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Matlab - higher dimensions


Matlab supports the use of 1D vectors and 2D matrices. It also copes with higher dimensioned matrices ("N-D arrays"), though there are a few surprises. Just as a vector with 4 elements is often described as a 4x1, so a 4x3 matrix could be described as a 4x3x1 (a slice of a 4x3xn block) or even a 4x3x1x1. These single-thickness dimensions are called "singleton dimensions".

The ndims command returns how many dimensions a matrix has. It never returns less than 2. After


ndims(m) return 2. After


(which creates a 4x2x3 matrix full of 1s) ndims(m) returns 3, though after


ndims(m) returns 2 because it ignores trailing singleton dimensions. If you create m in the following way


m is essentially the same shape as before, but this time ndims(m) returns 3. You can do


which removes singleton dimensions after which ndims(m) returns 2.

Another complication is that


is legal - it means that m is empty along one dimension.

Creating N-D arrays

We've already seen how ones can be used to create N-D arrays. zeros and randn can be used in the same way. Also

  • If you have a 2D matrix you can add dimensions to it.
       A(:,:,2) = 5; 
    makes A (a 3x4 matrix) into a 3D matrix whose 1st layer is the same as the original A and whose 2nd layer is full of 5s.
  • repmat can replicate through several dimensions. The following creates 24 copies of a 2x2 matrix spread through 3 dimensions.
       m=repmat([1 2;3 4], [2, 3, 4])
  • The cat command ("cat" stands for "concatenate") joins a list of arrays along a specified dimension. So
    creates a 3D matrix with 2 layers each holding a copy of A.
  • ndgrid - does in N dimensions what meshgrid does in 2 dimensions. It's useful in combination with interpn

Manipulating N-D arrays

There are some new commands to manipulate N-D arrays. Often they're generalisations of commands to deal with 2-D arrays.

Changing the shape

reshape works with N-D arrays. Also

  • shiftdim shifts dimensions, so that (for example) the 1st dimension becomes the 2nd and so on. For example
    shifts the dimensions to the left and wraps the dimensions round so that the first becomes the last, and
    shifts the dimensions to the right, this time padding with singletons.
  • permute rearranges the dimensions as specified by the vector provided -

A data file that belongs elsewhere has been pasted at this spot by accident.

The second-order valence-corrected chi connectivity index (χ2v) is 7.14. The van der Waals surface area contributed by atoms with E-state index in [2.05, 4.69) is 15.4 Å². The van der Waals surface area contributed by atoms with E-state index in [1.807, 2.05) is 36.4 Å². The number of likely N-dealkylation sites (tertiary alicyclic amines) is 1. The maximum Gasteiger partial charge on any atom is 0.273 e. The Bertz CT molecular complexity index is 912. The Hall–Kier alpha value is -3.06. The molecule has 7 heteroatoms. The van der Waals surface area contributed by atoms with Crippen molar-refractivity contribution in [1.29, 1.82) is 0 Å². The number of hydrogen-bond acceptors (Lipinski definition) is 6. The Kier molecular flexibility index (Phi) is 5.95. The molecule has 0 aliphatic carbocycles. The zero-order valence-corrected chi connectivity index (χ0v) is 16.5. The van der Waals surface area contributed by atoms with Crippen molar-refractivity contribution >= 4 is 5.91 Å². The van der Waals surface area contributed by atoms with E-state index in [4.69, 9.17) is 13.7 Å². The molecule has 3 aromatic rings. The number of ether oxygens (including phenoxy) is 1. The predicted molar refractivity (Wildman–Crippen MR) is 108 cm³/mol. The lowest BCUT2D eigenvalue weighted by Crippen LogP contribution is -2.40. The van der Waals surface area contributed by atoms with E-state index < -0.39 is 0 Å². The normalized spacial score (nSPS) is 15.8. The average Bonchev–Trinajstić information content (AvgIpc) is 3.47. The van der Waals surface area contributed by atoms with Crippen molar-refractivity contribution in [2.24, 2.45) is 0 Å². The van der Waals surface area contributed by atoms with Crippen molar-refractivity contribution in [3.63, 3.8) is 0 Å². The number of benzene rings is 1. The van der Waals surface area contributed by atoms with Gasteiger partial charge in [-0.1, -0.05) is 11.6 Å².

newm=permute(m,[3 2 1 4])
    You can use this to transpose matrices.
  • shiftdata (there's an inverse, unshiftdata) shifts data so that it's in the right dimension for certain functions.

Changing the contents

  • circshift circularly shifts the values in the array. so
    shifts the values along the 1st dimension. Different dimensions can be selectively shifted
       newv=circshift(v,[1 2])
    shifts the values down 1 and right 2. The following would shift data in the first 3 dimensions of m by 0, -1 and 2 respectively.
  • flipdim is a generalisation of flipup and fliplr. flipdim(m,1) is equivalent to flipup(m), and flipdim(m,2) is equivalent to fliplr(m).

Taking slices

If you want to take 2-D slices from a 3-D matrix A you can use something like A(:,:,1).

Processing N-D arrays

Some old commands have been rewritten to cope with N-D arrays. For example, sum by default sums along the first non-singleton dimension. You can make it sum along other dimensions. So


sums along the 3rd dimension (i.e. "depth") giving 12 values.

Note that you can't have sparse N-D arrays.

An example

Suppose you wanted to calculate the possible outcomes of rolling 2 dice (a red one and a green one, say). You could use

   for red=1:6
      for green=1:6

To add another (blue) die, you could do

   for blue=1:6

We can now try some simple commands just to check that all is as expected

   min (outcomes(:))
   max (outcomes(:))
   sum(lessthansix(:))/numel(outcomes) % the chance of getting <6
   % Now find the dice values corresponding to these throws.
   % Note that for N-D arrays you need to use ind2sub as well
   % Plot them

See also Mathworks' Multidimensional Arrays and volume visualization pages.